I’m running for president with a commitment that we’re going to pass the legislation that gets us a democracy back. And, then once we pass that legislation, then there’s all the issues, the wonderful things that Bernie [Sanders] is talking about, everybody on that stage – well, three, two, maybe – on that stage in that Democratic debate, were talking about – we would have a chance to get that done if we actually had a representative democracy again. And that’s what I’m fighting for.

The latest poll from Monmouth University puts support for Lessig at 1 percent. That is the same amount of support for the departed Webb. And that’s more than former Maryland governor Martin O’Malley and former Rhode Island governor and senator Lincoln Chafee have.

Given their standing, if O’Malley, Chafee and Webb could secure a spot at last week’s Las Vegas debate, then Lessig should be on the stage at the next debate on Nov. 6 in South Carolina.

People will have a reason to listen to him now that he has backed off his irresponsible pledge to be a single-issue president who wouldn’t stick around for a full term.

Follow Jonathan on Twitter: @Capehartj

Jonathan Capehart is a member of the Post editorial board and writes about politics and social issues for the PostPartisan blog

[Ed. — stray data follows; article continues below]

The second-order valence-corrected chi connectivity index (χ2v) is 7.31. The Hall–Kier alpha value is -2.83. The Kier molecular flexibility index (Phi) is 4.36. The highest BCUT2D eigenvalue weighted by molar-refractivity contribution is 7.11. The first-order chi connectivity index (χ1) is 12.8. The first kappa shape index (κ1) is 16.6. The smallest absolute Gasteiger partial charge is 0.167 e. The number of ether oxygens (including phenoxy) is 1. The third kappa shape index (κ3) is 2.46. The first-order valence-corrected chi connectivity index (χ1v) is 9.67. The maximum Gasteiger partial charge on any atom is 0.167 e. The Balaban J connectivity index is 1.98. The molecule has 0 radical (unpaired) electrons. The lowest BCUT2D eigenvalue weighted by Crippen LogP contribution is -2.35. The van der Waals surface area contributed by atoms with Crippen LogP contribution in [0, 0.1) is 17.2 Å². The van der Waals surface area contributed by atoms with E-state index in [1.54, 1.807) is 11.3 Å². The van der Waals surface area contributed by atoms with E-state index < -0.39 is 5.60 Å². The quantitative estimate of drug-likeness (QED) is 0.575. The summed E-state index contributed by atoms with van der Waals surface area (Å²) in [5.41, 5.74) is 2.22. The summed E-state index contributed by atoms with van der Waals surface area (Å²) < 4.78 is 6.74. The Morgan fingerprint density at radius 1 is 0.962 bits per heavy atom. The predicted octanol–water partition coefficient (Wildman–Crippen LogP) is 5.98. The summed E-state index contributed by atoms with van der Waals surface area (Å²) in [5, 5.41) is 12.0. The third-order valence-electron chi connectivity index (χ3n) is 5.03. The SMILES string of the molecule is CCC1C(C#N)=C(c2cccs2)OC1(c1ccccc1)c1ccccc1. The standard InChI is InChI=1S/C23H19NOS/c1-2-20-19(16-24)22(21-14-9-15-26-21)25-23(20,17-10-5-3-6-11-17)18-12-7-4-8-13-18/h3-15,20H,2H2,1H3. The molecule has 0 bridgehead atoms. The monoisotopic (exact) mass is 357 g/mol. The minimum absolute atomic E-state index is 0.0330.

Note: I have posted an article on Lessig’s political platform and watched an extensive documentary on him.

Jack Kerouac on How to Meditate

Centuries after Montaigne contemplated the double meaning of meditation and decades before Western science confirmed what Eastern philosophy has known for millennia — that meditation is our greatest gateway to self-transcendence and that by transforming our minds it is actually transforming our bodiesAlan Watts began popularizing Eastern spiritual teachings in the West and meditation wove itself into the fabric of popular culture.

Among the early converts in the 1950s was Jack Kerouac (March 12, 1922–October 21, 1969), who became so besotted with the ancient practice that he extolled its rewards in a poem, later included in The Portable Jack Kerouac (public library) — the same treasure trove of stories, poems, letters, and essays on Buddhism that gave us Kerouac on kindness, the self illusion and the “Golden Eternity,” the crucial difference between genius and talent, and his “beliefs and techniques” for prose and life.